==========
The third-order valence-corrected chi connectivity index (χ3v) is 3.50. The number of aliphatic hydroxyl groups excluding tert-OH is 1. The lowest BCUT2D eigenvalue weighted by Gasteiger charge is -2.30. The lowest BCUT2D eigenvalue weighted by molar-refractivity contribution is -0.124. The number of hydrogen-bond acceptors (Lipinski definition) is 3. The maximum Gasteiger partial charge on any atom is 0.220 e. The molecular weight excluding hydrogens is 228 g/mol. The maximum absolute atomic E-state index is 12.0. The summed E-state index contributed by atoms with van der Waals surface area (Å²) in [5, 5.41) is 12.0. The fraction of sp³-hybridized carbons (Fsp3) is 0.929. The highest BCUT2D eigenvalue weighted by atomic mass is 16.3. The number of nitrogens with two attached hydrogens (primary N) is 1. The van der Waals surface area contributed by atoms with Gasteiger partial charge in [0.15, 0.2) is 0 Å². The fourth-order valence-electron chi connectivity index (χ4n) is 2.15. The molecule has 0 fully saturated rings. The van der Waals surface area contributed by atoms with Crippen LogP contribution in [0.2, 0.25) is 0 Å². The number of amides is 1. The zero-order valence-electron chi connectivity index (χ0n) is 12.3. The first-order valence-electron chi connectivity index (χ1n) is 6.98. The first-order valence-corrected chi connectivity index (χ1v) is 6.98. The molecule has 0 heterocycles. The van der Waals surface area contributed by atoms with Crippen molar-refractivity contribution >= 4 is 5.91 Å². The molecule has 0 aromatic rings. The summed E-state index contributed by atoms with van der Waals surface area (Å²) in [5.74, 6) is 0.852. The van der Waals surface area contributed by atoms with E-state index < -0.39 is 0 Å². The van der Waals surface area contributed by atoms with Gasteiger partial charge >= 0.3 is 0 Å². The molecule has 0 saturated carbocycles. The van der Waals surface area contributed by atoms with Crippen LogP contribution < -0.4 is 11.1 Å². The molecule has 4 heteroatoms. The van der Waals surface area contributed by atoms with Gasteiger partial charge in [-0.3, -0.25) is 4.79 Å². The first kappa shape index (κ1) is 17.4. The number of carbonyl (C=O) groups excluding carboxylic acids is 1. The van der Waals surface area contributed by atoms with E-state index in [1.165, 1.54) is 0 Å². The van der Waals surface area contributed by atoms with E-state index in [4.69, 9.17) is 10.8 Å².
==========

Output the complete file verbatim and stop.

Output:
The third-order valence-corrected chi connectivity index (χ3v) is 3.50. The number of aliphatic hydroxyl groups excluding tert-OH is 1. The lowest BCUT2D eigenvalue weighted by Gasteiger charge is -2.30. The lowest BCUT2D eigenvalue weighted by molar-refractivity contribution is -0.124. The number of hydrogen-bond acceptors (Lipinski definition) is 3. The maximum Gasteiger partial charge on any atom is 0.220 e. The molecular weight excluding hydrogens is 228 g/mol. The maximum absolute atomic E-state index is 12.0. The summed E-state index contributed by atoms with van der Waals surface area (Å²) in [5, 5.41) is 12.0. The fraction of sp³-hybridized carbons (Fsp3) is 0.929. The highest BCUT2D eigenvalue weighted by atomic mass is 16.3. The number of nitrogens with two attached hydrogens (primary N) is 1. The van der Waals surface area contributed by atoms with Gasteiger partial charge in [0.15, 0.2) is 0 Å². The fourth-order valence-electron chi connectivity index (χ4n) is 2.15. The molecule has 0 fully saturated rings. The van der Waals surface area contributed by atoms with Crippen LogP contribution in [0.2, 0.25) is 0 Å². The number of amides is 1. The zero-order valence-electron chi connectivity index (χ0n) is 12.3. The first-order valence-electron chi connectivity index (χ1n) is 6.98. The first-order valence-corrected chi connectivity index (χ1v) is 6.98. The molecule has 0 heterocycles. The van der Waals surface area contributed by atoms with Crippen molar-refractivity contribution >= 4 is 5.91 Å². The molecule has 0 aromatic rings. The summed E-state index contributed by atoms with van der Waals surface area (Å²) in [5.74, 6) is 0.852. The van der Waals surface area contributed by atoms with E-state index < -0.39 is 0 Å². The van der Waals surface area contributed by atoms with Gasteiger partial charge >= 0.3 is 0 Å². The molecule has 0 saturated carbocycles. The van der Waals surface area contributed by atoms with Crippen LogP contribution < -0.4 is 11.1 Å². The molecule has 4 heteroatoms. The van der Waals surface area contributed by atoms with Gasteiger partial charge in [-0.3, -0.25) is 4.79 Å². The first kappa shape index (κ1) is 17.4. The number of carbonyl (C=O) groups excluding carboxylic acids is 1. The van der Waals surface area contributed by atoms with E-state index in [1.165, 1.54) is 0 Å². The van der Waals surface area contributed by atoms with E-state index in [4.69, 9.17) is 10.8 Å².